For Our Eyes Only: Dubois April Art Show

Not too crowded at this off-season exhibit. Lucky us.

EmptyCowboyWell, that headline isn’t entirely true. Unlike some of the paintings on display, the three-man art show held last Sunday evening at a local church was not exactly invitation-only.

However, not too many outsiders are likely to turn up at an art show in Dubois this time of year, as you can see from this picture I took the following Friday morning in the Cowboy Cafe.

We’re hoping someday to see those tables just as occupied in the early spring as they will be a few months later, when we’re lucky to get a seat.

Meanwhile, feast your eyes below on a poor rendition of one of the paintings I saw last Sunday. Artist Greg Beecham calls the painting “Tween Dreams and Waking.”

That’s a good metaphor for the vision some local people have about the future of this equally beautiful valley. Things have turned down since the 2008 recession, but I think they’re looking up these days.

This swan is one of four wildlife paintings by Beecham that will be featured this summer in the invitation-only Prix de West exhibition at the National Cowboy Heritage and Western Heritage Museum in Oklahoma City. All four (including a grizzly, a wolf, and a falcon) were on view last Sunday.

Beecham_Swan

This is the third year that Greg has sponsored an exhibition of works by local painters in April, the quietest month in Dubois. They call it a gift to the community. It’s a chance for us to see some of the best art by our neighbors, up close and personal, at at time when we’re not all going loopy trying to serve the needs of our visitors.

Starting in about a month, the town will explode with returning “snowbirds,” many of whom are fine amateur or professional artists. But quite a few, like Greg, have chosen to live in Dubois year-round. He and his family have been here for 20 years.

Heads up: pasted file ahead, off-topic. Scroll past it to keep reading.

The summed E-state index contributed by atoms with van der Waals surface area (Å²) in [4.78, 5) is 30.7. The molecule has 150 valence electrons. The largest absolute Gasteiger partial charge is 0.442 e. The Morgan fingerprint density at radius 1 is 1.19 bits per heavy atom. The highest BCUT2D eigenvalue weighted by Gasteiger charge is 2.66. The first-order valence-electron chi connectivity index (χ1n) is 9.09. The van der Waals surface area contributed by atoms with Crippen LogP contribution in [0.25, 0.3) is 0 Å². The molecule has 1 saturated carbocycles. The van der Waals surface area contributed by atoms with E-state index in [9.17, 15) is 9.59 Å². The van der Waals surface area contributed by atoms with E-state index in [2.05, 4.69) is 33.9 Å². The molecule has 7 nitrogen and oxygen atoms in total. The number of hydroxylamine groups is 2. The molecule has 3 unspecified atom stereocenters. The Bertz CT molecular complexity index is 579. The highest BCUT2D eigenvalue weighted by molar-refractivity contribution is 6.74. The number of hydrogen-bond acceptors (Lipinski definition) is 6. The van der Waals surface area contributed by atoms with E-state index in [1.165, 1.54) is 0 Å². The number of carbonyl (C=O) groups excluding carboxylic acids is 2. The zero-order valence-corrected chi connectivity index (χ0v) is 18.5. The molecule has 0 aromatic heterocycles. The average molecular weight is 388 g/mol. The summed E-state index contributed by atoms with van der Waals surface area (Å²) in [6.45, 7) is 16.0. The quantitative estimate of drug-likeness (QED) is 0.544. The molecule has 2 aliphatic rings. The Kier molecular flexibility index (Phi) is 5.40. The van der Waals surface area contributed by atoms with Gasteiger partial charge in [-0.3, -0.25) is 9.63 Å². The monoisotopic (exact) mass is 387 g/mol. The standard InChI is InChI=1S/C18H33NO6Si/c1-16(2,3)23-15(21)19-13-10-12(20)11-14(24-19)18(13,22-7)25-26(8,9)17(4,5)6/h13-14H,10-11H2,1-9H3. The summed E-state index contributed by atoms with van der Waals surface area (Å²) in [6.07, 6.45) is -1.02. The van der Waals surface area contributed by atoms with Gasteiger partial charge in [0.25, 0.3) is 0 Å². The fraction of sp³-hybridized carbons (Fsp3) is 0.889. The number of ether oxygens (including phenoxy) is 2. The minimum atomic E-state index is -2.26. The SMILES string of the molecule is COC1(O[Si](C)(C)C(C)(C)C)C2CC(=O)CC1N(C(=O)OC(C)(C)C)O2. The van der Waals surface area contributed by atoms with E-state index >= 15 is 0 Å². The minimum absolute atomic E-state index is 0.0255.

Beecham041516
He told me that he and his wife Lu (who is the business manager for the local schools) “kept moving farther and farther away from the hubbub” in western Washington state two decades ago, but the hubbub kept chasing them. At a local art show in Ellensburg WA, he asked the husband of an artist from Casper where they could find a place in Wyoming that was not too crowded, had a good school for the kids, wasn’t too cold, and was beautiful.

Without hesitation, the man replied, “Dubois.”

They looked first in Colorado, because his parents came from Grand Junction. But even back then, he said, there were still too many people in Colorado.

So they detoured back through Dubois “to see if what the guy had said was true.” Within a few weeks, they had bought property in town.

Last weekend’s art show also featured works by Jerry Antolik and Tom Lucas. Antolik lives in the tiny nearby hamlet of Hudson, where he focuses his efforts on murals. But his portraits are also excellent, and as you see here he also does fine wildlife paintings.Antolik_MooseAntolik told me he was up on Union Pass quietly working beside this pond full of lily pads when the moose suddenly emerged with her calf.